Indie boutiques that support local artists are always hunky-dory in our book. But one that donates a portion of every purchase to a charity chosen specifically by the artist is even better. Hope Tank, which Erika Righter Ramirez opened just over a year ago, is stocked with items that are by turns useful, pretty, thoughtful and fun: one-of-a-kind kids' gifts from Wee Gallery and Nerdy Baby; gift bows made from recycled magazines by Green Rock Creations (to benefit Lifeline Puppy Rescue); Gallo en Fuego's canvas belts made from decommissioned fire hoses (supporting the National Fallen Firefighters Foundation); leather cuffs with interchangeable metal inserts with inspirational messages by Lenny and Eva; Christina Patzman's hand-sewn clothing and more. Whatever you buy, you'll walk out of Hope Tank feeling doubly blessed.
Gourmet chocolatiers Jennifer Spielman and Andrew Starr produce small batches of handmade artisan chocolates with seasonal ingredients like lavender buds, fresh mint and jasmine flowers. In the process, they not only make piles of chocolates, but collect piles of awards: Black Star's signature Saffron Rose Cream won both grand champion and best non-traditional truffle at the 2012 Colorado Chocolate Festival. Their latest creation is a smoked bourbon-grapefruit zest, bittersweet Swiss chocolate that will give Denver chocolate fans something new to love.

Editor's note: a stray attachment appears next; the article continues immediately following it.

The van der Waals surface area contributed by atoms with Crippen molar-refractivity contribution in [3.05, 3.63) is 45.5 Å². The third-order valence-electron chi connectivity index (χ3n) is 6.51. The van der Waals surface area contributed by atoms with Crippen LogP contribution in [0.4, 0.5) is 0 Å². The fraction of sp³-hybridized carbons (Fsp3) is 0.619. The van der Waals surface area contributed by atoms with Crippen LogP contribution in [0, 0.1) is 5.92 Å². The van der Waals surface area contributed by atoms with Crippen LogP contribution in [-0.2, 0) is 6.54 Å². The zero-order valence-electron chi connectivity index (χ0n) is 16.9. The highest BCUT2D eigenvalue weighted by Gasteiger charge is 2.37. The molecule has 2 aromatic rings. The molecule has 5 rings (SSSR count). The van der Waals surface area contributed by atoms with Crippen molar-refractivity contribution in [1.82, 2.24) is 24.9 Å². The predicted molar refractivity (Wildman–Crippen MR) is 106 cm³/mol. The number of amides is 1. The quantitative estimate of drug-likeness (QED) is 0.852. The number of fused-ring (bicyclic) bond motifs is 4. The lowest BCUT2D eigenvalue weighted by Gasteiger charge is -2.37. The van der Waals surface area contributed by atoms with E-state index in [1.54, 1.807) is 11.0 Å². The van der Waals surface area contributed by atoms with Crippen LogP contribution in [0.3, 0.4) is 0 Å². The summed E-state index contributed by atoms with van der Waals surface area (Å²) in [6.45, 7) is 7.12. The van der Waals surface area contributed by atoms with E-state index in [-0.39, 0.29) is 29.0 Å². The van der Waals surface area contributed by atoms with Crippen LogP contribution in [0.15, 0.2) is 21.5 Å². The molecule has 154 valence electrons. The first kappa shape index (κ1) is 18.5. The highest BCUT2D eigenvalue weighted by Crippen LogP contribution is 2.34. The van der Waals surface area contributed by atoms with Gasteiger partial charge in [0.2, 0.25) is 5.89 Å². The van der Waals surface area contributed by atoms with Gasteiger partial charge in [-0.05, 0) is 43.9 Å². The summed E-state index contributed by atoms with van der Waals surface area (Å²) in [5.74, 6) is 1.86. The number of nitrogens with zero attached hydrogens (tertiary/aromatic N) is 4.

Behind the Denver Entertainment Art and Design Academy is a stunningly simple idea: offer affordable classes and workshops in comic-book art and lettering, monster FX, video-game character design and related subjects to aspiring entertainment artists, taught by pros who've actually worked in the industry. The practical advice is as indispensable as the skill set you'll need to be the in-demand, high-concept zombie developer of tomorrow.
Maggie & Molly's Bakery, a modest spot squeezed into a strip mall, isn't the fanciest place, but it produces the town's best coffee cake — a moist, dense, sour-cream crumb cake. Old-fashioned baked goods made from scratch are a vanishing art form in these days of pre-made, pre-packaged cakes, but Maggie & Molly's is enough to make customers forget the rise of grocery-store bakeries. You can buy a thick-cut, square slice of this delectable treat, or pick up a whole cake from the pastry case — if any are still available. Your best bet is to come early or call ahead, because these cakes go fast.
No question: Paul Budnitz's Kidrobot empire is the Valhalla of the vinyl collectible-toy universe, and that was ample reason for a certain cross-section of local pop-culturists, hungry for the latest MUNNYs and Dunnys and Labbits and such, to do a little jig when the art-toy emporium opened both an office and a retail store in Boulder. That town can now boast a rarity in common with many of the world's great cities, bringing the artist-designed sculptural limited-edition Kidrobot toys to a more sophisticated Wild West.
Bringing in lines by well-known designers like Helmut Lang, Alexander Wang and Chloe, Goldyn keeps its shelves stocked with the latest in top couture and gives Denver's high-style scene a face and a name in the international world of fashion. But it also leaves room for the little guys: Local brands Cartel Noir and The Woods get equal exposure. Goldyn also invites up-and-coming designers like Pamela Love and KORA Jewelry's Maxandra Short to Denver and holds in-store trunk shows, meet-and-greets and music-oriented cocktail hours.